"I think after the last time we told ourselves this time that we would not allow ourselves to be over-booked, and we've already failed at that," the Edmonton-born Tilby said after detailing their packed agenda for their stay in Los Angeles.

"And we also told ourselves we would not get uptight and we would just try to have fun, and we're having a hard time with that."

Forbis and Tilby were to fly to Tinseltown on Monday and stay at the same hotel in which Doyon and his girlfriend are booked.

Their itinerary before Sunday's awards show includes a tour of several big studios in Los Angeles, in which they'll also screen their film and do Q&As for it.

For two filmmakers who make their animated shorts in a home studio, visiting such huge production houses is like being in "a totally different world," said Forbis, a Calgary native.

"I haven't been able to come up with just the right metaphor but something like, you feel like a basket weaver inside a factory or something," she added.

Forbis and Tilby also plan to attend several Oscar bashes, including one for Canuck nominees at the Canadian Consulate, another for women in film, and the Chocolate Foscas.

"It's an old animation community tradition," Tilby said of the latter event, in which animation nominees receive a big chocolate that resembles both the Oscar and the character Fosca from Vancouver animator Marv Newland's film "Anijam."

"Everybody's a winner at the Foscas," she said.

On Sunday, Forbis and Tilby plan to walk the red carpet in dresses made by Calgary designer Paul Hardy and get their hair and makeup done by a stylist they've already enlisted.

Their publicist has advised them to bring energy bars to the show, since they likely won't be able to eat from the early afternoon until late at night.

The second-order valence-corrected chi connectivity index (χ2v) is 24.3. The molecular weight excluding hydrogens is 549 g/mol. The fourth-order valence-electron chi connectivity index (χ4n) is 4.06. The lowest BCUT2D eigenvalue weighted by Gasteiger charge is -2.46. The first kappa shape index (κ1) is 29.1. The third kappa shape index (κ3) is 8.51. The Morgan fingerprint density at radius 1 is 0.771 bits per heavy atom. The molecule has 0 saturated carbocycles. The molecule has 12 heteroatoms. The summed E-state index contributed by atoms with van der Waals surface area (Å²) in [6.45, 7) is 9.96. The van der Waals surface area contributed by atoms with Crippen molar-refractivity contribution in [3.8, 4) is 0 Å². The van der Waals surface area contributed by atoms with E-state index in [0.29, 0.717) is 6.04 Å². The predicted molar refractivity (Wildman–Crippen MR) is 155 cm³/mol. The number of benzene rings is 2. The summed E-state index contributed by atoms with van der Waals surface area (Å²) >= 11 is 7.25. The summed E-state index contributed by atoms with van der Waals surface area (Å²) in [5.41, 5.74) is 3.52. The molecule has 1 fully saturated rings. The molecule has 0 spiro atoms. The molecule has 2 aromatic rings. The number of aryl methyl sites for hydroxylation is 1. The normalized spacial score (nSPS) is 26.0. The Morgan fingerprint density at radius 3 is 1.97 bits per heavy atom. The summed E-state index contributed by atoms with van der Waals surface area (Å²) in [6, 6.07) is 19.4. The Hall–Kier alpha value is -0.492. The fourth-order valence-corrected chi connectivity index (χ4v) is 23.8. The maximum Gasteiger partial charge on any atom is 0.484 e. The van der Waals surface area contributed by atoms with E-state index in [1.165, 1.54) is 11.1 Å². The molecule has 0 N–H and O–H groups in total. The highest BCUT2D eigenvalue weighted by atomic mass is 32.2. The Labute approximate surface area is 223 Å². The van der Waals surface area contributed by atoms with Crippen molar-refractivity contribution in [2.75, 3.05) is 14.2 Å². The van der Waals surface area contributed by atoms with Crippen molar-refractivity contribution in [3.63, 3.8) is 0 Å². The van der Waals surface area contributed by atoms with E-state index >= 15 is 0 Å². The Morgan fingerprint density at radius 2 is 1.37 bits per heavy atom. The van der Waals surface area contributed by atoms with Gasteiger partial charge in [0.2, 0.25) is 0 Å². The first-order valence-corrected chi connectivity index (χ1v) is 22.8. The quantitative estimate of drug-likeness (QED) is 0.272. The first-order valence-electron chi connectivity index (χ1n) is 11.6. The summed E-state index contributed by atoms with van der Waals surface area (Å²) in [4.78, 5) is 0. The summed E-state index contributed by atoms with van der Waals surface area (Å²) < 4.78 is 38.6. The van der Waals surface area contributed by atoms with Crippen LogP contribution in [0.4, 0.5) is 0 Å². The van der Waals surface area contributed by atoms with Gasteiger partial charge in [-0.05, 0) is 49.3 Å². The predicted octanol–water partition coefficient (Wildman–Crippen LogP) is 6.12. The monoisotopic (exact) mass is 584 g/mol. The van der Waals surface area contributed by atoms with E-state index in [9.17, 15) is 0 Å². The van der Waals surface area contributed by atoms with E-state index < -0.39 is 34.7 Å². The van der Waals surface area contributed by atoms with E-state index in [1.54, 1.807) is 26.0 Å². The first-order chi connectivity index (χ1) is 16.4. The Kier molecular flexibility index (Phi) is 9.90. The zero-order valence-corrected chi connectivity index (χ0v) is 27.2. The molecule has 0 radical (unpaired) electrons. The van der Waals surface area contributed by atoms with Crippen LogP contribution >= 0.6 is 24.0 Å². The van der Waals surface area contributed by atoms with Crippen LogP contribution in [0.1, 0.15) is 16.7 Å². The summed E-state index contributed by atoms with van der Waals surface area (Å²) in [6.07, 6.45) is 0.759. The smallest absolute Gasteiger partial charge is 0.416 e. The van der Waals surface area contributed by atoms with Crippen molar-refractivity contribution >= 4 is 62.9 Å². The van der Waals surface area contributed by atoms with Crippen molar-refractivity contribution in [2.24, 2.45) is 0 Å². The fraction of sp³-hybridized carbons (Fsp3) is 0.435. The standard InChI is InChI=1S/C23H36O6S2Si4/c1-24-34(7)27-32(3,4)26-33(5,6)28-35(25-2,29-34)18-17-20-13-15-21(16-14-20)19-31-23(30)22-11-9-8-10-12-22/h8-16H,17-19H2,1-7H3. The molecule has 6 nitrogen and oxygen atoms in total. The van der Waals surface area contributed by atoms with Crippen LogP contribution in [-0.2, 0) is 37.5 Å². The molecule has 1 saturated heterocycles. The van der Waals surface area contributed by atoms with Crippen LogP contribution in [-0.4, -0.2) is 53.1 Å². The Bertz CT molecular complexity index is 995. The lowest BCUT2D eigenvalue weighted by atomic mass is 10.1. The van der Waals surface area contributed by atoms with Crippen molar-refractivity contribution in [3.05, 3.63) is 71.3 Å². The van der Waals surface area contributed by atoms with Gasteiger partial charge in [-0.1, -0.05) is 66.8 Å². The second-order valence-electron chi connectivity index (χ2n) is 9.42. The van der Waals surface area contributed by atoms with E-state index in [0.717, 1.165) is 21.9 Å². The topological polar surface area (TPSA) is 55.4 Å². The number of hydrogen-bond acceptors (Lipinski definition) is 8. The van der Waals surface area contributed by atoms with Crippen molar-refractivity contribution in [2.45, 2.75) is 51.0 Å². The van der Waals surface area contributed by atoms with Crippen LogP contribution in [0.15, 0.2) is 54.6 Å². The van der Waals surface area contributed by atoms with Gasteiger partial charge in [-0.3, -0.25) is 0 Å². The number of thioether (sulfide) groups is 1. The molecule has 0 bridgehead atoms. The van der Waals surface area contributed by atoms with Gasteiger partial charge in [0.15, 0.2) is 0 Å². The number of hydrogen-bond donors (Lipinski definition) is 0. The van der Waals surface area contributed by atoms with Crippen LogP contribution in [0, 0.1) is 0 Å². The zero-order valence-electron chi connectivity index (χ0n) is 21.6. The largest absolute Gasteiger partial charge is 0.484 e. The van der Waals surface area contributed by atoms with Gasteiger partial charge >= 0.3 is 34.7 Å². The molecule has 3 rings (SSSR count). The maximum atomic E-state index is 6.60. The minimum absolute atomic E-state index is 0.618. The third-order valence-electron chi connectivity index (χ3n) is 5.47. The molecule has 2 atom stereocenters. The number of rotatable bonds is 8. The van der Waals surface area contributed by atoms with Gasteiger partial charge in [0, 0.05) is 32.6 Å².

They are well aware, however, that they will be able to enjoy a drink during the lengthy show.

"The last time we were there, right after the animation category -- which happily is fairly early in the show -- we went straight to the bar and had some stiff gins and tonic. So that was fun," quipped Tilby.

Though their tight schedule has them feeling overwhelmed, they say they do feel a bit more relaxed than they were the last time they went to the Kodak Theatre.

"I don't have great expectations of it, or I don't have conscious great expectations. I can't vouch for what my unconscious mind is doing right now," said Tilby.

"You always find out once they announce who won how you actually feel about it, despite whatever you've been telling yourself. But it's a lot different this time, too.

"It's a lot more intense, and the whole Internet aspect of it means you can be more absorbed in it, which is not great. I don't really like that, actually. I might not look at it for a while."

Earlier Internet surfing revealed a blog that predicted "Wild Life" as a "dark horse" to win the Oscar, said Forbis.

But she and Tilby aren't expecting to win, noting their film has a slightly more understated narrative than the other nominees and "is probably the most difficult of the nominated films" because it's not as straightforward.

"We think our chances, well, frankly, we don't think we're going to win," said Tilby.